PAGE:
Cincinnati Medicaid attorneys provide you with help preparing in case you fall in. A serious illness can have a profound impact on your life, and could affect your legacy in adverse ways. You don’t want to lose the chance to pass on the assets you have worked so hard for to the people you love just because you get sick.
You should work with Zimmer Law Firm to ensure you have appropriate plans in place to protect your money and family in case something happens to you. There are a few key ways that a serious illness could hurt your legacy, including the following different sources of loss caused by an illness that Zimmer Law Firm can help you to avoid.
A Serious Illness Could Mean You Cannot Manage Your Assets
If you become very sick, you may be unable to continue to manage your money and property. If there is no one put in charge to manage your assets, losses could occur due to neglect. You can use a power of attorney or other legal tools to name someone to manage your money and other property. One option is to create a power of attorney to name a trusted agent who will have a fiduciary duty to manage your assets in accordance with your best interests.
If you haven’t made some type of plan to make sure your assets are appropriately managed by a trusted person, your loved ones may need to go to court to pursue guardianship proceedings. This could also lead to loss, as guardianship proceedings cost money. The court could also appoint someone to manage your assets who you don’t think will be very good at it, and this could also undermine your ability to leave a legacy if losses occur as a result of the mismanagement of the appointed guardian. Zimmer Law Firm will help you to identify the right legal tools to keep wealth secure even if you’re too ill to manage it on your own.
A Serious Illness Could Mean You Need Costly Care
One of the biggest ways a serious illness could hurt your legacy is if the illness necessitates that you get long term care at home or that you move into a nursing care facility. Both long term care at home and nursing home care are not covered by insurance you’re likely to have, such as Medicare or private health insurance coverage or even Medicare supplementary plans. Unless you need skilled medical care in a special skilled nursing facility, Medicare will not pay anything at all for custodial care that you’re likely to need if an illness makes you unable to care for yourself.
This means if you require an aide to come to your home or if you need to move to a nursing home because you cannot take care of yourself any longer, you’ll have no coverage for bills that could total thousands of dollars monthly. You could spend your entire life savings and even end up selling some of the assets that should be a part of your legacy.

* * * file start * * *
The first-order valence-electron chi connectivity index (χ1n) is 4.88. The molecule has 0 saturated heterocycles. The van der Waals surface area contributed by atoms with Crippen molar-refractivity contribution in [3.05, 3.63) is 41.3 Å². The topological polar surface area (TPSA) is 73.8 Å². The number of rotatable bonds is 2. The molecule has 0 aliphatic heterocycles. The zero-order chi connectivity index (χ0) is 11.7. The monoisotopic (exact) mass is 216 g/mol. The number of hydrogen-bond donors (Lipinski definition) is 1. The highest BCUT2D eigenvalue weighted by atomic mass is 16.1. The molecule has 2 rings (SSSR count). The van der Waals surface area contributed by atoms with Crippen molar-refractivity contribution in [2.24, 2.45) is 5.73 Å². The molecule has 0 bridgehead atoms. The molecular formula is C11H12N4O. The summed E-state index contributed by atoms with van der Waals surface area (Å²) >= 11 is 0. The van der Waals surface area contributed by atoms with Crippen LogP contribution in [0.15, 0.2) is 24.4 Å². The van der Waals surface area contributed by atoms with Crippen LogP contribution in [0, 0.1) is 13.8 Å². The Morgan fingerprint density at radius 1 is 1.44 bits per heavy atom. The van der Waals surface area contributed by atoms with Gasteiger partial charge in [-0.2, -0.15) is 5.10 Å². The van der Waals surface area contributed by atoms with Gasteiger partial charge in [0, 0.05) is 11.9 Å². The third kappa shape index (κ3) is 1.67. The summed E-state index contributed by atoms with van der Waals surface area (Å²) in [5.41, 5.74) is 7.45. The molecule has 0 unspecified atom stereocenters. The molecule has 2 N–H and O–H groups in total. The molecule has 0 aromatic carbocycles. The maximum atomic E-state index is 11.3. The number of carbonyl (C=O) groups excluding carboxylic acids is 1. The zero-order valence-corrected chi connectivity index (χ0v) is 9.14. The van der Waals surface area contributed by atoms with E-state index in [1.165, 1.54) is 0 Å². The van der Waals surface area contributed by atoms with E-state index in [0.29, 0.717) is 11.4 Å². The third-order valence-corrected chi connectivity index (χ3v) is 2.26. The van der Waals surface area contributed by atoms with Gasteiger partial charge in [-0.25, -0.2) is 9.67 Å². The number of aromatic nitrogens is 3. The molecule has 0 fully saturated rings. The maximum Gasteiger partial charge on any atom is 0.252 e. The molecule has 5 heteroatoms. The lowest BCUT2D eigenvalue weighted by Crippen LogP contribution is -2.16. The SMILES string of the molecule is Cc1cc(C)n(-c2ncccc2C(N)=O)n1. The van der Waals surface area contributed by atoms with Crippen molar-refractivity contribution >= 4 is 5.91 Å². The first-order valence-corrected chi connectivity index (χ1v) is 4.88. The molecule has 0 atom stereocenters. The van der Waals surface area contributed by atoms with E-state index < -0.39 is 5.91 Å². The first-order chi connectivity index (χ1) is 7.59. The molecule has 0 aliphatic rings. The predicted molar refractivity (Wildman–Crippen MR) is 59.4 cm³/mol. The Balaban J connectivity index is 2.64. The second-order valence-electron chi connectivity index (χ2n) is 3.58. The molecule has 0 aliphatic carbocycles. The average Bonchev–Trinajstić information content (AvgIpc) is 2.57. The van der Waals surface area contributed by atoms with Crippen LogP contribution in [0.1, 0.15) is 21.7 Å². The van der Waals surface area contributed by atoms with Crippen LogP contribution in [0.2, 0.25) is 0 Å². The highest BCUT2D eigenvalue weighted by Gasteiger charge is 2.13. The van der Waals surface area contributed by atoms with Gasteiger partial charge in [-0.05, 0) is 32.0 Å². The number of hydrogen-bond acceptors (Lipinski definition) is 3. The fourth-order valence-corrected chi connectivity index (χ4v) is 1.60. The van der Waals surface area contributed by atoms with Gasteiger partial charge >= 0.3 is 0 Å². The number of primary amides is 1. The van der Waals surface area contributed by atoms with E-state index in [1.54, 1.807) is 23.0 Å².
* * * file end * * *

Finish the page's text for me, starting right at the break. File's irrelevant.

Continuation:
The best way for most people to avoid this is to get Medicaid to cover their nursing home care or long term care when such care becomes necessary. Medicaid will pay for the care you need in a nursing home or at home even if it is just routine care because you cannot handle activities of daily living any longer. However, you can only get Medicaid to cover you if you have few assets. This means you’d either need to impoverish yourself before getting covered – losing the chance to leave your legacy – or you would need to work with an attorney to make an asset protection plan so you can get covered and still keep your wealth safe.
Getting Help from Cincinnati Medicaid Attorneys
Cincinnati Medicaid attorneys at Zimmer Law Firm will work closely with you to ensure you have a plan in place to protect your wealth and get Medicaid to pay for your nursing home care as soon as care becomes required. We can also assist you with taking other asset protection steps so an illness does not affect your legacy, such as the creation of a trust so a trustee can begin to manage your assets when you get sick.
To find out all of the different ways our legal team can help you to protect your legacy, join us for a free seminar. You can also give us a call at 513.721.1513 if you are ready for personalized advice about the asset protection process or about making your Medicaid plan.